Our Mission...is to make history come alive by collecting, preserving, and sharing the stories and artifacts of our common heritage.
Our Board of Trustees, Staff and Volunteers
The Southern Oregon Historical Society is nonprofit 501c3 organization governed by its elected Board of Trustees, who act in accordance with SOHS bylaws and standard museum practices. The SOHS Director, appointed by the Board, is supported by a dedicated staff. Together, they work with many volunteers who keep the Library open, keep Hanley Farm running, and assist with programs, funding and outreach.
We're Hiring!The Southern Oregon Historical Society is seeking an experienced Development Director. This is a full-time, salaried professional position, reporting directly to the Executive Director and working closely with the SOHS Board of Trustees, the Gold Diggers Guild of the Southern Oregon Historical Society and the Board of Directors of the Southern Oregon Historical Society Foundation.
SOHS built its collection, maintained its buildings and provided programs with support from the tax levy citizens passed in 1949 to fund historical societies throughout Jackson County. Since July 2007, when historical levy taxes were absorbed into the County General Fund, SOHS and other groups endeavoring to preserve, protect and share our heritage have depended strictly on private funding. At this time, the old courthouse in Jacksonville is not open to the public and does not include a museum.online catalog provides images and information about many of our artifacts.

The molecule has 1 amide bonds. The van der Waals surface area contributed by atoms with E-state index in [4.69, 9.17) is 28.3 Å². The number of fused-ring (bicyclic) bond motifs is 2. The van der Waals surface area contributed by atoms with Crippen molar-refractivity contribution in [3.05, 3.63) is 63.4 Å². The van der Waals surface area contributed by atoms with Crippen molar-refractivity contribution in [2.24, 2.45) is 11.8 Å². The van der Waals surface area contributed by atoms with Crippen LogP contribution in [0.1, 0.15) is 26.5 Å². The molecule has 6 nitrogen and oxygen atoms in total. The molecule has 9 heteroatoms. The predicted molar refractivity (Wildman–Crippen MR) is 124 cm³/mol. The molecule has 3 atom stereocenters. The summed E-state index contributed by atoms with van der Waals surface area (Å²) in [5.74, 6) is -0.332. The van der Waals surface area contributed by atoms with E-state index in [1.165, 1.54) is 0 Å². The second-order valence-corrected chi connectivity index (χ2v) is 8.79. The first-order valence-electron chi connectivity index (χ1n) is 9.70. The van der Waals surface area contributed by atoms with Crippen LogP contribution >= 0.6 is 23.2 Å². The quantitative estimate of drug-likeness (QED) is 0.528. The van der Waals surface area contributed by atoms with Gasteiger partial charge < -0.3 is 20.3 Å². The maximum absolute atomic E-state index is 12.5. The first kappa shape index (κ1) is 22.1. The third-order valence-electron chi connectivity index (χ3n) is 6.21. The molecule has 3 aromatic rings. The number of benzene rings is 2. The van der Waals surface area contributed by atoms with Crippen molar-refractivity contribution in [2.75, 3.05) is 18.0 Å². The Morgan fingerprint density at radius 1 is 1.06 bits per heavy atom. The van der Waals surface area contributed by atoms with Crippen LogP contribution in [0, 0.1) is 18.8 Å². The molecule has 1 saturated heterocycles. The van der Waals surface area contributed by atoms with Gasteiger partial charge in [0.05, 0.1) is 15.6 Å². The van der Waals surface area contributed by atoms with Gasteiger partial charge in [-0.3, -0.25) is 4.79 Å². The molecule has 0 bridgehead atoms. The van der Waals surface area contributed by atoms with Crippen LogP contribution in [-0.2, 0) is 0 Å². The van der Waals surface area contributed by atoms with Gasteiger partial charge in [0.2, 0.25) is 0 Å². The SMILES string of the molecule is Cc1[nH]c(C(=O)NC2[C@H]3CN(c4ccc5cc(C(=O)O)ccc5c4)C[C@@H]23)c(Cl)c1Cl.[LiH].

Southern Oregon Historical Society is proud to own many of paintings and sketches by Regina Dorland Robinson, including this one (1978.20.31). Our book about her is available, too.
37-acre Century Farm, listed
on the National Registry for Historic Places, provides a glimpse into agricultural life from pioneer days to the mid 20th century, in a tranquil and scenic setting.
Since its inception, the Southern Oregon Historical Society has collected, preserved and shared photographs and documents that reflect the lives of Rogue Valley residents. The Archives include many pioneer stories, but also those of later settlers, and of people born and raised in the Valley.